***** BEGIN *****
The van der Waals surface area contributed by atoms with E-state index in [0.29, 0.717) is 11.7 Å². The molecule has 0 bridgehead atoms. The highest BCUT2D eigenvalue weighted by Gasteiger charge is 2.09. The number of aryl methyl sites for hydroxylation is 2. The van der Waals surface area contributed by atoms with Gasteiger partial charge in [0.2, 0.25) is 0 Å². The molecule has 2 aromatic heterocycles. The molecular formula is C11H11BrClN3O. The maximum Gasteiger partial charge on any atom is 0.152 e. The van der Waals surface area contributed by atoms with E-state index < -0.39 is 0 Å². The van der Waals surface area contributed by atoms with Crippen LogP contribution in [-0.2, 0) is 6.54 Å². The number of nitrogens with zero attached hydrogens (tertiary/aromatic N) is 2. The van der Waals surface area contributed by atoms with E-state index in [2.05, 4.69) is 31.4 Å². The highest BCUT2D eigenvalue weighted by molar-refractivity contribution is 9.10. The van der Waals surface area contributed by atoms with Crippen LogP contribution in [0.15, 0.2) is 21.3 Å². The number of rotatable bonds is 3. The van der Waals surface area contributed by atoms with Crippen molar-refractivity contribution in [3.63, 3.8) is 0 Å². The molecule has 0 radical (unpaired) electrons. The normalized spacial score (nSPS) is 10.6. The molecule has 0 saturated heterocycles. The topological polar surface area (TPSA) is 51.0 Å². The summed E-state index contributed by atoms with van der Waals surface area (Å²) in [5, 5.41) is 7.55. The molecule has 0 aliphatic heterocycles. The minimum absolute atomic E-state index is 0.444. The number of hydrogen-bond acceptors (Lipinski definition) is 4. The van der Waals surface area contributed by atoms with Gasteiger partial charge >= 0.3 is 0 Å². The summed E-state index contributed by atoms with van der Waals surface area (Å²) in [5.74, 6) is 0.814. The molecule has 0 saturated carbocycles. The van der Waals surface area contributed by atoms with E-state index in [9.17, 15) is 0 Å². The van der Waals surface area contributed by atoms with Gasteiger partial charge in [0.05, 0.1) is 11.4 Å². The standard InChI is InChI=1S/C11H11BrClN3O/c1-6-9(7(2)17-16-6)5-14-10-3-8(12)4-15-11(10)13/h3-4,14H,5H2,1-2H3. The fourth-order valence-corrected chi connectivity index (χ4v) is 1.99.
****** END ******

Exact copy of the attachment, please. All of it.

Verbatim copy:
The van der Waals surface area contributed by atoms with E-state index in [0.29, 0.717) is 11.7 Å². The molecule has 0 bridgehead atoms. The highest BCUT2D eigenvalue weighted by Gasteiger charge is 2.09. The number of aryl methyl sites for hydroxylation is 2. The van der Waals surface area contributed by atoms with Gasteiger partial charge in [0.2, 0.25) is 0 Å². The molecule has 2 aromatic heterocycles. The molecular formula is C11H11BrClN3O. The maximum Gasteiger partial charge on any atom is 0.152 e. The van der Waals surface area contributed by atoms with E-state index < -0.39 is 0 Å². The van der Waals surface area contributed by atoms with Crippen LogP contribution in [-0.2, 0) is 6.54 Å². The number of nitrogens with zero attached hydrogens (tertiary/aromatic N) is 2. The van der Waals surface area contributed by atoms with E-state index in [2.05, 4.69) is 31.4 Å². The highest BCUT2D eigenvalue weighted by molar-refractivity contribution is 9.10. The van der Waals surface area contributed by atoms with Crippen LogP contribution in [0.15, 0.2) is 21.3 Å². The number of rotatable bonds is 3. The van der Waals surface area contributed by atoms with Crippen molar-refractivity contribution in [3.63, 3.8) is 0 Å². The molecule has 0 radical (unpaired) electrons. The normalized spacial score (nSPS) is 10.6. The molecule has 0 saturated heterocycles. The topological polar surface area (TPSA) is 51.0 Å². The summed E-state index contributed by atoms with van der Waals surface area (Å²) in [5, 5.41) is 7.55. The molecule has 0 aliphatic heterocycles. The minimum absolute atomic E-state index is 0.444. The number of hydrogen-bond acceptors (Lipinski definition) is 4. The van der Waals surface area contributed by atoms with Gasteiger partial charge >= 0.3 is 0 Å². The summed E-state index contributed by atoms with van der Waals surface area (Å²) in [5.74, 6) is 0.814. The molecule has 0 saturated carbocycles. The van der Waals surface area contributed by atoms with E-state index in [9.17, 15) is 0 Å². The van der Waals surface area contributed by atoms with Gasteiger partial charge in [0.05, 0.1) is 11.4 Å². The standard InChI is InChI=1S/C11H11BrClN3O/c1-6-9(7(2)17-16-6)5-14-10-3-8(12)4-15-11(10)13/h3-4,14H,5H2,1-2H3. The fourth-order valence-corrected chi connectivity index (χ4v) is 1.99.